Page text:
Chris's Weblog – City Chickens

A Visit From The Local Fox And A Lucky Escape

Since my last post about the Silkies there have been a few developments. On the 14th of May Scarlett, the tiniest of the Silkie bantams, decided at last to sit on her eggs. Having decided that she was in earnest  this time I duly put Day 1 on my calendar. That very same night we had a visit from the local fox and the sight that greeted me the next morning was devastating. The group are housed in a double hutch which is inside a shed. The hutch was ransacked, the roof of it on the floor, the chickens traumatised but luckily still alive. After I had collected myself together, Laura and myself emptied everything out of the shed into the garden fully expecting bad news about the eggs. However, Scarlett was clinging steadfastly on to all but one of her eggs. We were very lucky that all the fox had got away with was ten eggs that Mai had gathered together. Oscar, my brave cockerel, looked as though he had done battle for his girls and won.

The situation today, 26th May,  is that Scarlett is on day 14 , Mai is on day 2 and Snowflake, one of my Pekins is also sitting on six Silkie eggs after she went broody with a vengeance on 22nd.  I think the total count to date is 22 fertile eggs under three broodies.  Oscar is doing a sterling job of looking after his girls and all of my fears about having a cockerel in the garden have disappeared. He is not noisy, as gentle as can be and so handsome that he can do no wrong in my eyes.

Setting Up For A 2018 Hatch – White Bantam Silkies

It’s 28th April and Scarlett, the white Silkie bantam, has nine fertile eggs in the nest. I have never experienced the family set up with hatching before so I have had to do a lot of reading. I have come to the conclusion that this natural kind of breeding, with a family of pure bred chickens, is the easiest yet. I have bought fertile hatching eggs before and used an incubator or a broody hen to hatch them but this is the first time that I have let nature take its course and left it to them. All I have to provide is safe housing, clean bedding, fresh water and the correct food. Human intervention is the last thing they need. After all they were breeding long before humans domesticated them. I am much happier with this situation and Im sure the chickens are too.

My breeding group consists of Oscar, a handsome cockerel, Scarlett who is the first of the girls to go broody, Starlight and Mai. They are from a good bloodline and should produce some perfect offspring. Although Scarlett is sitting, Mai has also contributed about four eggs to the clutch. Starlight, as far as I know, hasn’t layed an egg yet.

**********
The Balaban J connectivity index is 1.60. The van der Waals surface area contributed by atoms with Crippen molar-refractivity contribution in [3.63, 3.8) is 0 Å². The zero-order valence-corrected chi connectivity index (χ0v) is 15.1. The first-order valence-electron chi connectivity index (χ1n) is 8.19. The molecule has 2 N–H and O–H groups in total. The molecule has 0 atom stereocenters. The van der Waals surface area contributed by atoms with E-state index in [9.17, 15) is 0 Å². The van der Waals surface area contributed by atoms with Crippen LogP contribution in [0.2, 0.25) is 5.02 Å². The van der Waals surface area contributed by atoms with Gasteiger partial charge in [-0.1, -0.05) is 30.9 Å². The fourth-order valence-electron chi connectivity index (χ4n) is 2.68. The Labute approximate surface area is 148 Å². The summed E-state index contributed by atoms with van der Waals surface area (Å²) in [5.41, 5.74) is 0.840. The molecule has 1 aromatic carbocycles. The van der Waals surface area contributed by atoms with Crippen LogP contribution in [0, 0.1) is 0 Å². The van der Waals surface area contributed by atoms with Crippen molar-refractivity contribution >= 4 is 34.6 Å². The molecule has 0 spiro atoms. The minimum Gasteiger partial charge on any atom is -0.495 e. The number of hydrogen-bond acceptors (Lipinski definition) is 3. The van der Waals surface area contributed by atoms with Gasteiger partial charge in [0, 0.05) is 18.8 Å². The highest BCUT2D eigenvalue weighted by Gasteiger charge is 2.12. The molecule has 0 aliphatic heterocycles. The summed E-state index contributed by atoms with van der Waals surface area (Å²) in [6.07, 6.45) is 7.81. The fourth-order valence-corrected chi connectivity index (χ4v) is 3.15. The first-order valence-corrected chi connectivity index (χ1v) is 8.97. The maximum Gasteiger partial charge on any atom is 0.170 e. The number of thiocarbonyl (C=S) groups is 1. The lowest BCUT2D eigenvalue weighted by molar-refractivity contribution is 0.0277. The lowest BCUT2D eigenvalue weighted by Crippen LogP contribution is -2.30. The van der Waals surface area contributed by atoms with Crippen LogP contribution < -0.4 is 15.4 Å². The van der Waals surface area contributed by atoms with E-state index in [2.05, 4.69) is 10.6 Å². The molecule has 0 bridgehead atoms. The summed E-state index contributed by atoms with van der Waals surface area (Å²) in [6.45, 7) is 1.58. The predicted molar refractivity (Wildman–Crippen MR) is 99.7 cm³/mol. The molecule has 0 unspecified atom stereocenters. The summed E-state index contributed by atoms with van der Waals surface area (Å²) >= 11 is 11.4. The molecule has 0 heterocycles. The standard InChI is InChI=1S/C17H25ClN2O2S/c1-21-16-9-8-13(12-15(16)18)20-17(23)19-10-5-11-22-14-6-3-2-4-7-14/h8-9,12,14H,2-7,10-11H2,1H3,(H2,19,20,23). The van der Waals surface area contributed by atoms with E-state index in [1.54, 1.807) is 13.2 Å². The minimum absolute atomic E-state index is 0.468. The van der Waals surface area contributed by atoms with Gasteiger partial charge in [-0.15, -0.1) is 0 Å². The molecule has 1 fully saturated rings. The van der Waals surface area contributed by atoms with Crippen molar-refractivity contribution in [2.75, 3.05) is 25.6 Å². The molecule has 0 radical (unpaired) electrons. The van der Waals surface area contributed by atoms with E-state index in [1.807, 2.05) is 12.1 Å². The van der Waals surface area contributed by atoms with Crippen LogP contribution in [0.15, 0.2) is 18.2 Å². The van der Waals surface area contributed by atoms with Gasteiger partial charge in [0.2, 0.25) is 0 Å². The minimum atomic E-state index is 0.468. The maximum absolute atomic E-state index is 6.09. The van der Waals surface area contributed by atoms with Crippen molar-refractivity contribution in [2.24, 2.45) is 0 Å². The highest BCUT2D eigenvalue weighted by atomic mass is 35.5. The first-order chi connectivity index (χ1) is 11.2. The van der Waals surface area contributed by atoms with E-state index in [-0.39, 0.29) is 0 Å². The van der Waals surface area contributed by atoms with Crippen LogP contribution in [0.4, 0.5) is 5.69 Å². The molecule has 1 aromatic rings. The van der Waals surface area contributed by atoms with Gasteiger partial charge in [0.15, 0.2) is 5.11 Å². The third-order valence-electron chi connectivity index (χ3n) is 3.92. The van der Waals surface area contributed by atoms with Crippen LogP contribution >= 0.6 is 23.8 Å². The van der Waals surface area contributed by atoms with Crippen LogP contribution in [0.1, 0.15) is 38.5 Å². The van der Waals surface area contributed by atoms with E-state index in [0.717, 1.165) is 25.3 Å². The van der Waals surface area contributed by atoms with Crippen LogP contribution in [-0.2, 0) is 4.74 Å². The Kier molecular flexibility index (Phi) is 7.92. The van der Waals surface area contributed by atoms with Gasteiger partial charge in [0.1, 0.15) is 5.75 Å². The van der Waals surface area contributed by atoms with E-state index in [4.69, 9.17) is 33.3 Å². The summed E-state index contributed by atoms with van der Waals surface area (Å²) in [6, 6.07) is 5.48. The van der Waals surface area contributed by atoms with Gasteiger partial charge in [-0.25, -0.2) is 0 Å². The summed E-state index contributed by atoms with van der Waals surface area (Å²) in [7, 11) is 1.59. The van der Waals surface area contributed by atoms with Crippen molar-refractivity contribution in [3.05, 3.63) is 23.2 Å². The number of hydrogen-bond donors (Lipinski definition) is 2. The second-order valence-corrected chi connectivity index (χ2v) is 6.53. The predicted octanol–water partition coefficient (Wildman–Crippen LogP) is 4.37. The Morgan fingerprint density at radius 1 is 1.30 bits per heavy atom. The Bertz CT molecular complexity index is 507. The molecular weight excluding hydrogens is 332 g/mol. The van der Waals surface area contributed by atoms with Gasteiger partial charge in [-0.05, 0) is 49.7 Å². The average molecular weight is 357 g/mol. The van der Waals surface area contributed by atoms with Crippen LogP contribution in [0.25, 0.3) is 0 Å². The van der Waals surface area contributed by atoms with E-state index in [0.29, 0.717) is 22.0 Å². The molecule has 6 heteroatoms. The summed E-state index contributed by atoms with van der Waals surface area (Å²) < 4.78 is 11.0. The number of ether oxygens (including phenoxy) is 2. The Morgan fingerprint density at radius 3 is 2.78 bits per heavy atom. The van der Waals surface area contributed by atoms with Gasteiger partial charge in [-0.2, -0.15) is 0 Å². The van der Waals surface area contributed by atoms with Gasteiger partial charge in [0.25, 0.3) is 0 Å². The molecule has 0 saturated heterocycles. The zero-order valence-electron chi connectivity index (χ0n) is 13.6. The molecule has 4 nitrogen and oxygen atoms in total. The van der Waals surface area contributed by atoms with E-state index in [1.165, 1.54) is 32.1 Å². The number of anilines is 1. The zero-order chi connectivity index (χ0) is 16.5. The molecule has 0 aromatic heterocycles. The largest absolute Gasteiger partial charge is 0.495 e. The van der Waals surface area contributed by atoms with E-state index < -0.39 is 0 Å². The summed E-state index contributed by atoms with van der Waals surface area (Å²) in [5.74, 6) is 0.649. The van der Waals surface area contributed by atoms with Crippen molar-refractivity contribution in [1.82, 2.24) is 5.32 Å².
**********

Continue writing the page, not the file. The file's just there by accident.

When Scarlett first showed signs of being broody I was expecting her to sit constantly on the eggs in the nest but she was spending her days out in the garden with the others whilst gathering together quite a big clutch. In my ignorance I thought that the eggs would go off but after a bit of research I find that the fertile eggs are able to stay viable for a few weeks until the broody is ready to sit and hatch. I am excited about the prospect of chicks but have no illusions about the possibility of fertility failures as the group are all so young and this will be their first attempt.

Well it’s 4th May and although we have lots of eggs in two nests there is still no sign of either hen sitting. Update 7th May – 16 eggs back in the two nests after my Grandson Jobie decided that the girls weren’t going to sit and Nanny Chris needed to get an incubator. He conscientiously carried all the eggs into the kitchen without breaking one.  He is only five, he would say nearly six, but is very knowledgeable and is usually right about most things. However, Nanny Chris doesn’t have the money to buy an incubator and another knowledgeable chicken person said “Why would she need to sit in this weather?” currently a heatwave on Bank Holiday Monday, so I cleaned out the nest, put fresh bedding in with a sprinkle of Diatom, and placed the eggs back where they were.

Update – day 19. All the Broodies are still sitting. No sign of any pipping. Scarlett is sitting tight again after a little toilet break when she sat back on the wrong nest and her eggs went cold. I sat her back on to her eggs.

Scarlett Day 21 – still no sign of any chicks.